The fascial system builds a three-dimensional continuum of soft, collagen-containing, loose and dense fibrous connective tissue that permeates the body and enables all body systems to operate in an integrated manner.

Injuries to the fascial system cause a significant loss of performance in recreational exercise as well as high-performance sports, and could have a potential role in the development and perpetuation of musculoskeletal disorders, including lower back pain.   Continue reading

Stretching after exercise helps heal

Stretching impacts inflammation resolution in Connective Tissue – Free full text – /PMC5222602/Jul 2017

I’m encouraged to learn that stretching has been shown to be very beneficial for sore muscles. not before exercise, but afterward.

Abstract

Acute inflammation is accompanied from its outset by the release of specialized pro-resolving mediators (SPMs), including resolvins, that orchestrate the resolution of local inflammation.

We showed earlier that, in rats with subcutaneous inflammation of the back induced by carrageenan, stretching for 10 minutes twice daily reduced inflammation and improved pain, two weeks after carrageenan injection.   Continue reading

Pain control methods used by EDS patients

Pain control methods in use and perceived effectiveness by patients with Ehlers-Danlos syndrome: a descriptive study. – PubMedDisabil Rehabil. 2016;

PURPOSE:
The purpose of this study was to assess the pain control methods in use by patients who have Ehlers-Danlos Syndrome (EDS), a group of connective tissue disorders, and their perceived effectiveness

METHOD:
This descriptive study involved 1179 adults diagnosed with EDS who completed an anonymous on-line survey. The survey consisted of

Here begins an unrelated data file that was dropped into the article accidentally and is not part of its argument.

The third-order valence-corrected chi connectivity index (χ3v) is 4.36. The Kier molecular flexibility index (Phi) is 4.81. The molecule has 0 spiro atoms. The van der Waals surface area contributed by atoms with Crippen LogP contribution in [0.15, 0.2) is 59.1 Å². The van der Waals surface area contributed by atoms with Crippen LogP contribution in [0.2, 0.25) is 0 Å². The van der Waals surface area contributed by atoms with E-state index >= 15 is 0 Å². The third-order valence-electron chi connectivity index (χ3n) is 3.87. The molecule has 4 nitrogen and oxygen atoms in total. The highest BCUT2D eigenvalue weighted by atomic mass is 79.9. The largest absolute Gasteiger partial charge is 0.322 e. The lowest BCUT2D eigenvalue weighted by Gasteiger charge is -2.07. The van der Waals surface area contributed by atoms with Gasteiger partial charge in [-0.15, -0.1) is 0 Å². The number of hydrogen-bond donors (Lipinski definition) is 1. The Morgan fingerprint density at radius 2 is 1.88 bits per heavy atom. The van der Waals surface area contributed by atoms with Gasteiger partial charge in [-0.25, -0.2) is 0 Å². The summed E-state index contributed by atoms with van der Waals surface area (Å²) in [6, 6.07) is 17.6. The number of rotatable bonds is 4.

• demographics information, 
  • the Patient Reported Outcomes Measurement Information System (PROMIS) Pain-Behavior,
  • PROMIS Pain-Interference, and
  • Neuro QOL Satisfaction with Social Roles and Activities scales, as well as a
  • modified version of the Pain Management Strategies Survey. Continue reading

Neuroimaging Anxiety in Hypermobility

Neuroimaging and psychophysiological investigation of the link between anxiety, enhanced affective reactivity and interoception in people with joint hypermobility – free full-text /PMC4196473/ – Oct 2014

Anxiety is associated with increased physiological reactivity and also increased “interoceptive” sensitivity to such changes in internal bodily arousal.

Joint hypermobility, an expression of a common variation in the connective tissue protein collagen, is increasingly recognized as a risk factor to anxiety and related disorders.

This study explored the link between anxiety, interoceptive sensitivity and hypermobility in a sub-clinical population using neuroimaging and psychophysiological evaluation.   Continue reading

Link between anxiety and joint hypermobility

Neuroimaging and psychophysiological investigation of the link between anxiety, enhanced affective reactivity and interoception in people with joint hypermobility – May 2014

This study makes connections between the acute perception of our internal body states, which trigger excessive activation of our amygdala, with anxiety.

In lay terms, we are too sensitive and too responsive, thus unable to hold life’s rougher times at an arm’s distance. It’s as though we lack the protective barrier built into the “hardware” of most people to shield them from the extremes of their environment.

Objective: Anxiety is associated with increased physiological reactivity and also increased “interoceptive” sensitivity to such changes in internal bodily arousal.   Continue reading